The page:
ASP.NET Core 2.0 Authorization


How to implement authorization in ASP.NET Core.


Starting from the previous project on authentication, setup some dummy users and their claims.

We’re creating the following users with permissions as below.

UserMemberFree MemberPaid MemberOver 18New Release
PaidY Y Y
Over18Y YY 

In Startup, we’ll configure authorization policies, which will use claims to fulfill policies, i.e., authorize users.

Some of these simply check the existence of a claim and its value, however, last two require some special business logic. Framework provides IAuthorizationRequirement and AuthorizationHandler for this purpose.

Add a Controller to apply the authorization policies to.


Authorization is about deciding permissions users have and resources they can access. In ASP.NET Core, this is achieved by first assigning claims to the user and then based on those claims defining policies to determine user permissions.


A claim is just a name/value pair. During the authentication process you assign them to ClaimsIdentity, which in turn is assigned to ClaimsPrincipal. Claims contain information about the user e.g. their email, birth date, driving license number, passport number etc.

Key to remember about claim is that they are what the user “is” and not what the user can do.


A policy is about what the user is allowed to do, it’s the permission rule. Policies are added when configuring authorization services in Startup class. Some rules are based on the existence of claims while others on more complicated business logic.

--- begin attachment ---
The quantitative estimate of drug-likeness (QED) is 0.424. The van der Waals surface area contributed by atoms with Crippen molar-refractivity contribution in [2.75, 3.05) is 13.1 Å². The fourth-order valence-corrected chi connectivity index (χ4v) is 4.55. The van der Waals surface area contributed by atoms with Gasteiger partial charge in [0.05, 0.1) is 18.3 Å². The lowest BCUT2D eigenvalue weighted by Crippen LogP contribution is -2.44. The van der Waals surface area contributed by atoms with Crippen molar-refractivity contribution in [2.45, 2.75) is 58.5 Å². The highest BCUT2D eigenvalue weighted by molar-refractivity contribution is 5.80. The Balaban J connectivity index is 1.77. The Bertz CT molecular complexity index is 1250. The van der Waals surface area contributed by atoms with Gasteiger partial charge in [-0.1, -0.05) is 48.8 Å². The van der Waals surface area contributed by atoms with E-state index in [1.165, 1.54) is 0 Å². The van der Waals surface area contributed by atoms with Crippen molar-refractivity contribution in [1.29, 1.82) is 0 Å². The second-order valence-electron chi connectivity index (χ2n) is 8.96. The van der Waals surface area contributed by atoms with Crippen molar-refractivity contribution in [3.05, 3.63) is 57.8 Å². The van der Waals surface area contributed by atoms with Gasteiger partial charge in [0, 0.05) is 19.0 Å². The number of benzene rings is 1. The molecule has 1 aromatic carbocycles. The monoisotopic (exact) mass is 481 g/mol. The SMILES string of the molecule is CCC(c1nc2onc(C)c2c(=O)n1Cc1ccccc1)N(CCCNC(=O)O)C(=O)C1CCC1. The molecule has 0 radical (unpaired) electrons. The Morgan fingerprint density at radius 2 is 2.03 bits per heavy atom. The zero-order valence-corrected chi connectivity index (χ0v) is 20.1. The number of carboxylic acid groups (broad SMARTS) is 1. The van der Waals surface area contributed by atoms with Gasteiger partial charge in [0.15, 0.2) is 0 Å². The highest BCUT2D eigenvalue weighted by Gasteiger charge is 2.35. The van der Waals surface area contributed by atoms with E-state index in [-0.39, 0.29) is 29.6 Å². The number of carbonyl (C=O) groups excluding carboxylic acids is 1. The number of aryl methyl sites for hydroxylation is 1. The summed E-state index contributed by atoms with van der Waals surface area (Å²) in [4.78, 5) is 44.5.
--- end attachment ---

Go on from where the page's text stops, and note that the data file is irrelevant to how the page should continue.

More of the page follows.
In the code above, being a member and paid member simply check the existence of a certain claim. For more complicated rules, you create a requirement and a handler for it. In the code above age and new release, rentals are examples of this (full code listing on GitHub).


When multiple policies are applied to a controller/action, they form AND logical operation. In the code above, to access Over18 content (policy on action) you have to be a Paid Member too (policy on controller).

Requirements and Handlers

A requirement is a data class implementing a marker interface IAuthorizationRequirement. The requirement can have one or more handlers; classes inheriting from AuthorizationHandler type.

Handlers can also be resource based i.e. take in a custom type. This is useful when authorization is based on data dynamically coming from the database. For instance, when a movie is loaded from the database, it will have a flag to indicate whether it’s a new release or not. Our requirement handler can use this resource (Rental object) to check against user claims,

Now we can inject IAuthorizationService in our controller and use it to check this policy, passing in our model.


Injecting IAuthorizationService into views allows us to control UI elements using the policies.


Showing and hiding of UI elements is not a replacement of [Authorize] attribute or using IAuthorizationService in controllers, users could access actions via URL!?

Migrating from ASP.NET Core 1.1

When converting the sample from ASP.NET Core 1.1 to 2.0 I had to make one simple change. The AuthorizeAsync() method on IAuthorizationService returns AuthorizationResult in 2.0 whereas in 1.1 it returned a bool. I had this code in 1.1 and it worked,

Source Code